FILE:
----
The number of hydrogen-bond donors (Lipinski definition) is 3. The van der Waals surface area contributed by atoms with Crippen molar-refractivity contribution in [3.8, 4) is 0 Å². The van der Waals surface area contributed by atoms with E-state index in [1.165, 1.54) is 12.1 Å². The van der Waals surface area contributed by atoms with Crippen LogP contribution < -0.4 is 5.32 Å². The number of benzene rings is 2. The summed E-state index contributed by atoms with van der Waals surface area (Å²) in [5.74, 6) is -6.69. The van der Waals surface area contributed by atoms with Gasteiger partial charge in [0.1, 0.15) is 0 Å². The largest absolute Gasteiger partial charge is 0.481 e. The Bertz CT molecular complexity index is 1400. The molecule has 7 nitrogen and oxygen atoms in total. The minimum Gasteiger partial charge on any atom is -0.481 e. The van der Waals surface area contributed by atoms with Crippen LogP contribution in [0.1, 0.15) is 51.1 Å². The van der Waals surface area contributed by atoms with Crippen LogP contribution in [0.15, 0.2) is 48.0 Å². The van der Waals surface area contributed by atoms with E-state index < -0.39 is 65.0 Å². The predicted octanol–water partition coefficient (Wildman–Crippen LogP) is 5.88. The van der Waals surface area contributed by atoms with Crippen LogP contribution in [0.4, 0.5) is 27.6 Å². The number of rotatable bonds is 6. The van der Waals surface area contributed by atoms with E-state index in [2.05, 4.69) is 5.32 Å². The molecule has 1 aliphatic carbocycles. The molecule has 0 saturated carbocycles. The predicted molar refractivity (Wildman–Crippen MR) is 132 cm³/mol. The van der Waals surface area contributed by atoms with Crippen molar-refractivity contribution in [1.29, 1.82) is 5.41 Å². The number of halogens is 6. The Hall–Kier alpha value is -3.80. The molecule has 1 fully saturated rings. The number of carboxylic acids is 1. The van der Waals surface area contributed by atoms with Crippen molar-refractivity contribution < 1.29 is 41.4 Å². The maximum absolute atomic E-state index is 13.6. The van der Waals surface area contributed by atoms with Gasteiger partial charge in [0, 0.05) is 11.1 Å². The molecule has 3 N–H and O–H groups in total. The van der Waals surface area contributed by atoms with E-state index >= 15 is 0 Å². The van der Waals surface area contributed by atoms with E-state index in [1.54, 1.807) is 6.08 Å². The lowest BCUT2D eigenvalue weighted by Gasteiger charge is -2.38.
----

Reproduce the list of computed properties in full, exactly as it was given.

The number of hydrogen-bond donors (Lipinski definition) is 3. The van der Waals surface area contributed by atoms with Crippen molar-refractivity contribution in [3.8, 4) is 0 Å². The van der Waals surface area contributed by atoms with E-state index in [1.165, 1.54) is 12.1 Å². The van der Waals surface area contributed by atoms with Crippen LogP contribution < -0.4 is 5.32 Å². The number of benzene rings is 2. The summed E-state index contributed by atoms with van der Waals surface area (Å²) in [5.74, 6) is -6.69. The van der Waals surface area contributed by atoms with Gasteiger partial charge in [0.1, 0.15) is 0 Å². The largest absolute Gasteiger partial charge is 0.481 e. The Bertz CT molecular complexity index is 1400. The molecule has 7 nitrogen and oxygen atoms in total. The minimum Gasteiger partial charge on any atom is -0.481 e. The van der Waals surface area contributed by atoms with Crippen LogP contribution in [0.1, 0.15) is 51.1 Å². The van der Waals surface area contributed by atoms with Crippen LogP contribution in [0.15, 0.2) is 48.0 Å². The van der Waals surface area contributed by atoms with E-state index < -0.39 is 65.0 Å². The predicted octanol–water partition coefficient (Wildman–Crippen LogP) is 5.88. The van der Waals surface area contributed by atoms with Crippen LogP contribution in [0.4, 0.5) is 27.6 Å². The number of rotatable bonds is 6. The van der Waals surface area contributed by atoms with E-state index in [2.05, 4.69) is 5.32 Å². The molecule has 1 aliphatic carbocycles. The molecule has 0 saturated carbocycles. The predicted molar refractivity (Wildman–Crippen MR) is 132 cm³/mol. The van der Waals surface area contributed by atoms with Crippen molar-refractivity contribution in [1.29, 1.82) is 5.41 Å². The number of halogens is 6. The Hall–Kier alpha value is -3.80. The molecule has 1 fully saturated rings. The number of carboxylic acids is 1. The van der Waals surface area contributed by atoms with Crippen molar-refractivity contribution < 1.29 is 41.4 Å². The maximum absolute atomic E-state index is 13.6. The van der Waals surface area contributed by atoms with Gasteiger partial charge in [0, 0.05) is 11.1 Å². The molecule has 3 N–H and O–H groups in total. The van der Waals surface area contributed by atoms with E-state index >= 15 is 0 Å². The van der Waals surface area contributed by atoms with E-state index in [1.54, 1.807) is 6.08 Å². The lowest BCUT2D eigenvalue weighted by Gasteiger charge is -2.38.